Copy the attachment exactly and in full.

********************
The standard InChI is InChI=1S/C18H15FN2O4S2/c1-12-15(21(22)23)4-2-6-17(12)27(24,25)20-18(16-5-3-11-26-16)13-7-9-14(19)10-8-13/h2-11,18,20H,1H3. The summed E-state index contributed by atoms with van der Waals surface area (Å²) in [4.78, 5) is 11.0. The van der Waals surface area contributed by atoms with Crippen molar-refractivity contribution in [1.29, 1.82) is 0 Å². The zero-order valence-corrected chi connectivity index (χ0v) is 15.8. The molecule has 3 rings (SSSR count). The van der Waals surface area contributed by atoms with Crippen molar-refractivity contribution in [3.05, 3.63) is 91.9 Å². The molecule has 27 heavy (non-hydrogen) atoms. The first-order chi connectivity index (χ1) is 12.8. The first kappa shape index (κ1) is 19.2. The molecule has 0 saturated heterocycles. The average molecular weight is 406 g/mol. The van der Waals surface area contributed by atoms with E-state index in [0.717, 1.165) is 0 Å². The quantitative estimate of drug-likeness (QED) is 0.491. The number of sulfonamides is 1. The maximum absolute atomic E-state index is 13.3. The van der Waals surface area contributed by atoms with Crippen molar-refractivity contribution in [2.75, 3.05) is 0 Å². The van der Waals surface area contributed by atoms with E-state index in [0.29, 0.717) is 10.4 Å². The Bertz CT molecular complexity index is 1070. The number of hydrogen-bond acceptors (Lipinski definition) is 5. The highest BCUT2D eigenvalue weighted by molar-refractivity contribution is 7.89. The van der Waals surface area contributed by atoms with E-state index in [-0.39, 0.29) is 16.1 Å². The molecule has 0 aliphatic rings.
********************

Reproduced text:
The standard InChI is InChI=1S/C18H15FN2O4S2/c1-12-15(21(22)23)4-2-6-17(12)27(24,25)20-18(16-5-3-11-26-16)13-7-9-14(19)10-8-13/h2-11,18,20H,1H3. The summed E-state index contributed by atoms with van der Waals surface area (Å²) in [4.78, 5) is 11.0. The van der Waals surface area contributed by atoms with Crippen molar-refractivity contribution in [1.29, 1.82) is 0 Å². The zero-order valence-corrected chi connectivity index (χ0v) is 15.8. The molecule has 3 rings (SSSR count). The van der Waals surface area contributed by atoms with Crippen molar-refractivity contribution in [3.05, 3.63) is 91.9 Å². The molecule has 27 heavy (non-hydrogen) atoms. The first-order chi connectivity index (χ1) is 12.8. The first kappa shape index (κ1) is 19.2. The molecule has 0 saturated heterocycles. The average molecular weight is 406 g/mol. The van der Waals surface area contributed by atoms with E-state index in [0.717, 1.165) is 0 Å². The quantitative estimate of drug-likeness (QED) is 0.491. The number of sulfonamides is 1. The maximum absolute atomic E-state index is 13.3. The van der Waals surface area contributed by atoms with Crippen molar-refractivity contribution in [2.75, 3.05) is 0 Å². The van der Waals surface area contributed by atoms with E-state index in [0.29, 0.717) is 10.4 Å². The Bertz CT molecular complexity index is 1070. The number of hydrogen-bond acceptors (Lipinski definition) is 5. The highest BCUT2D eigenvalue weighted by molar-refractivity contribution is 7.89. The van der Waals surface area contributed by atoms with E-state index in [-0.39, 0.29) is 16.1 Å². The molecule has 0 aliphatic rings.